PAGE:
When I was young I went to a Catholic Parochial school. Its name was St. Agatha’s. It was like any other school, public or private, but all that changed around the fifth grade. The principle of our school was replaced. The former principle was getting on in years and her namesake was just demoted to: “We are not sure he was a saint or not. He was canonized during the reformation.” So dear, sweet, little Sister Philomena was replaced by a somewhat diminutive, but meaner then hell, Sister Edith.
One of the new principle’s first changes was the introduction of school uniforms. Prior to this we wore regular clothing — neat, clean and pressed but not matching everybody else. Sister Edith asked for input from the various parents and organizations, but let it be known she would have the final say. She had no problem telling this to our parents even in front of the children.
The outfit she chose was as follows: for boys, grey pants with black piping down the side (lovingly referred to as our mailman’s pants), dark socks and shoes, white shirt, a scotch plaid tie, and a forest green blazer.; for girls, matching scotch plaid jumpers, green knee-high socks, saddle shoes (white and blue), and white blouse with a scotch plaid tie. The boys pants, besides being heavy (military grade), were ugly, and both the boy’s ties and the girl’s ties and jumpers were ghastly. But worst of all were the blazers. They were made out of green felt like a walking pool table, and wore just as well. By the end of the first year I had worn holes in my elbows. My parents were unable to order another until the new term began the following September. So my Dad sewed brown leather elbow patches on them. I thought it looked good like a Hollywood smoking jacket.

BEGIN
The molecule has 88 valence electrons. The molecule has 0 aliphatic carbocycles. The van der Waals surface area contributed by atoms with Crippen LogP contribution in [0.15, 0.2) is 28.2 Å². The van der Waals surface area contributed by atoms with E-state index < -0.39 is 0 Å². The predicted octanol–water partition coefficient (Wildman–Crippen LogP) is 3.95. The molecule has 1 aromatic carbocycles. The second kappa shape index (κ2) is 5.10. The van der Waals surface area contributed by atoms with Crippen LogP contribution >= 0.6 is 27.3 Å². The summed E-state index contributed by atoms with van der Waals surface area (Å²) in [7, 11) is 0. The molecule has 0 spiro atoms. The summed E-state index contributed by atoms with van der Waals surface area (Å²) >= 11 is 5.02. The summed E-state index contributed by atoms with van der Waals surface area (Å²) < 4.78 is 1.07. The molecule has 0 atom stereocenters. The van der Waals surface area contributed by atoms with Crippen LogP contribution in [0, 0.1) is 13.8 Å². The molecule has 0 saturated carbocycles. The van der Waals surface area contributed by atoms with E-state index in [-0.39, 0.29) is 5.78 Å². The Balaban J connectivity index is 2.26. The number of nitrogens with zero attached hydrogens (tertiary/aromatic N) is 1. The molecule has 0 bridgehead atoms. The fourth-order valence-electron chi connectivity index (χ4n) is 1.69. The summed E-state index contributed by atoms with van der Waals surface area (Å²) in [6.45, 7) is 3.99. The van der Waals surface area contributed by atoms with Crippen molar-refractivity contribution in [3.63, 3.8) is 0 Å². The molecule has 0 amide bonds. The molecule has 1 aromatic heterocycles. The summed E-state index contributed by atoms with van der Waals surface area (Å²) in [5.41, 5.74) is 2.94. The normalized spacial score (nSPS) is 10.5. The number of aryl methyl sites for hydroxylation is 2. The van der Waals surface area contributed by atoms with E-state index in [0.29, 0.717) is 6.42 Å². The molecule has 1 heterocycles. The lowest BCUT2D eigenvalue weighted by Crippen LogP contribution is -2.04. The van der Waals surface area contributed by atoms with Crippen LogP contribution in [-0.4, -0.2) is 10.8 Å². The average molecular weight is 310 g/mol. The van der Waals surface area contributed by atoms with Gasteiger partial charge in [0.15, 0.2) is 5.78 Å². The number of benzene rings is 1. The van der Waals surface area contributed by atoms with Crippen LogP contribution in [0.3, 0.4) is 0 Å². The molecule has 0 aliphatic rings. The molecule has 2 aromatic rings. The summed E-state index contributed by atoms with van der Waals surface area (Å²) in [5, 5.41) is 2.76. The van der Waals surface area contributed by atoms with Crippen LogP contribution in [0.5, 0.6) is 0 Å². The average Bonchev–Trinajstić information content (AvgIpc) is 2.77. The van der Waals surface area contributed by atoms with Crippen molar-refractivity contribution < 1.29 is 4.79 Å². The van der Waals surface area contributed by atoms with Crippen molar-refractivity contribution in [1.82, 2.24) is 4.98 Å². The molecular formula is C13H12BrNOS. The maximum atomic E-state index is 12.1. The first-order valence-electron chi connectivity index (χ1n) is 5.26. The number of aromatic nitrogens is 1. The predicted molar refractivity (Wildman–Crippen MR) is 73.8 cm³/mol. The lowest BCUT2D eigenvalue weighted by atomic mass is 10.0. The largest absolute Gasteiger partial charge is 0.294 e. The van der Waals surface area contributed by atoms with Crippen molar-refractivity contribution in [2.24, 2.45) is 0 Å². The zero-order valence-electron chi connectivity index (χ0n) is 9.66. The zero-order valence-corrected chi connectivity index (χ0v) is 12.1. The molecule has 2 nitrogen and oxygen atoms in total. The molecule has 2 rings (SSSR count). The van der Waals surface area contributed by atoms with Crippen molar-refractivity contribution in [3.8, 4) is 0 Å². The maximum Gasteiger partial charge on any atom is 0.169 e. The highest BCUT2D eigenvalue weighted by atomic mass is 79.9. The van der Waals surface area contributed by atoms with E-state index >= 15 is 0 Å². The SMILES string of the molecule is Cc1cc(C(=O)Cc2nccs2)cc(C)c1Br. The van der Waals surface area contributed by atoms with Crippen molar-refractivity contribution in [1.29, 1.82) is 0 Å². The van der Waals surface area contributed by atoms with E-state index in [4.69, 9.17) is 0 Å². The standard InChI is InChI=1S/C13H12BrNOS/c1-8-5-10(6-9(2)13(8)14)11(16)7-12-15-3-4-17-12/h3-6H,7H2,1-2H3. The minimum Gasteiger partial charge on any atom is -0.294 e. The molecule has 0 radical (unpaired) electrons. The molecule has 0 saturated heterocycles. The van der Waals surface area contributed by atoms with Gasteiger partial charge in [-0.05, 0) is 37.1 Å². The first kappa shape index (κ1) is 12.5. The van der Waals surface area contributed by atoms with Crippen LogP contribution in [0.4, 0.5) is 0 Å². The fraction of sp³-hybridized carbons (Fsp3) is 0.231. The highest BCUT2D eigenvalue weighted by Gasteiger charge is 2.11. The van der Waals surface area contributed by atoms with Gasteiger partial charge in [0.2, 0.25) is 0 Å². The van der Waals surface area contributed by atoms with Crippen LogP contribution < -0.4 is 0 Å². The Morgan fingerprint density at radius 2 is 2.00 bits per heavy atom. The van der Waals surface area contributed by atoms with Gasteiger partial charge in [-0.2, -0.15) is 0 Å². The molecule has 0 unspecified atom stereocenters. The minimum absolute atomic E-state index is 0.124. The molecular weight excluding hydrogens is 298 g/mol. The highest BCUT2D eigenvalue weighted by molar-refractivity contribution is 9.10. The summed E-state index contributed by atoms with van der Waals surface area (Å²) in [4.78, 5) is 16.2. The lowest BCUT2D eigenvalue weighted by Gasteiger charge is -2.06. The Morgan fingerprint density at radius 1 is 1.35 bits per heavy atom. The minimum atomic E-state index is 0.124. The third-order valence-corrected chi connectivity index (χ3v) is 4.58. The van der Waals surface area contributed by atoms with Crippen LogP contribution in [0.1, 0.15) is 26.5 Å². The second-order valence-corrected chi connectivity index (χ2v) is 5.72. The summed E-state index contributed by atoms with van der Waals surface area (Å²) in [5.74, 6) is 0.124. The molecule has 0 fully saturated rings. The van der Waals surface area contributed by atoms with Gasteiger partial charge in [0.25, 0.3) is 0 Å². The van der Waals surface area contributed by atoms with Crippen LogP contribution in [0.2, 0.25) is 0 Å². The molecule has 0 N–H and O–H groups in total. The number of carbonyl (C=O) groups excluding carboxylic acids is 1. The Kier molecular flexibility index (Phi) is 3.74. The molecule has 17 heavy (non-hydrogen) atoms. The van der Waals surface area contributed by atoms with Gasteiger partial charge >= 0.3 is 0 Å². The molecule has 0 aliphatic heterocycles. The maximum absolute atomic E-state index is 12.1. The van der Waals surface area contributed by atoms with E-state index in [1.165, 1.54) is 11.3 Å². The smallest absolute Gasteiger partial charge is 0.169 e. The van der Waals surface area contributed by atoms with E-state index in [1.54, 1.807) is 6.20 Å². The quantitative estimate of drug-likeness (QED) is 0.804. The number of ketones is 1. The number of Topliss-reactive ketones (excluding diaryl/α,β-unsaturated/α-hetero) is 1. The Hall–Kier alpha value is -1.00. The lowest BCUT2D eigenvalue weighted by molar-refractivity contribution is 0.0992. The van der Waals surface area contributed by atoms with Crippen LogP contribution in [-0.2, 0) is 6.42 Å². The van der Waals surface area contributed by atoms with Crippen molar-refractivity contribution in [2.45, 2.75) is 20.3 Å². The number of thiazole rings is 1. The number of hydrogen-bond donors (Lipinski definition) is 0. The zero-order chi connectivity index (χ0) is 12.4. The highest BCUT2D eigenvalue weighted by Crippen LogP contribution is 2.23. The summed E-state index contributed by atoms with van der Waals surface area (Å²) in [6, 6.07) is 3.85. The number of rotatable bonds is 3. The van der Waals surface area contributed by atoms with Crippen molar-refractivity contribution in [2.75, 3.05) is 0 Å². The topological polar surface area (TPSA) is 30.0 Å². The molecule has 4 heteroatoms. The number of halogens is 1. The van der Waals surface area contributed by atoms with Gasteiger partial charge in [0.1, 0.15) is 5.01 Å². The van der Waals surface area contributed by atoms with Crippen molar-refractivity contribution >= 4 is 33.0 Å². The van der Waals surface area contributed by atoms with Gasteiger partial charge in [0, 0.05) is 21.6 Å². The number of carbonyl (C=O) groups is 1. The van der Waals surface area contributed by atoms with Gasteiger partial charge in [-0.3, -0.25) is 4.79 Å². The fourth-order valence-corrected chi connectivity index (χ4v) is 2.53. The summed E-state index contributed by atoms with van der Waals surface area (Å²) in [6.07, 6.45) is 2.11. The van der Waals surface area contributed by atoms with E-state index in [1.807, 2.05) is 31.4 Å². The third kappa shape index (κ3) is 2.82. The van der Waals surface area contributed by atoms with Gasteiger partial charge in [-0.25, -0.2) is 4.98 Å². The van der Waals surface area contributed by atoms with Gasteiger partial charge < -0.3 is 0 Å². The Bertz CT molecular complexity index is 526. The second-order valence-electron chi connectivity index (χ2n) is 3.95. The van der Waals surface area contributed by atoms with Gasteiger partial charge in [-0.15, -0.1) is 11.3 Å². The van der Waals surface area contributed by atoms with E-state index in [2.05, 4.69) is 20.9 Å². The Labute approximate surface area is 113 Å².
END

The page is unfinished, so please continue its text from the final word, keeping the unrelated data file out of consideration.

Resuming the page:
I went to school and was soon spotted by the principle. I was called to her office where I was accused of altering the uniform to suit my taste in fashion, bringing dishonor on my school and schoolmates, and being a liar about holes in my jacket, and this was my father’s and my feeble attempt to alter things to my liking. She then proceeded to rip the patches from my sleeves. The look on her face when she discovered the worn out elbows was worth the chastisement. My father called her that night and asked if she was going to replace the patches, or should I just continue to wear the blazer with the holes for all to see, because he wasn’t about to re-sew them. She agreed to replace the patches.
This was not the last of my run-ins with Sister Edith but it did set the tone for the future.
July 3, 2013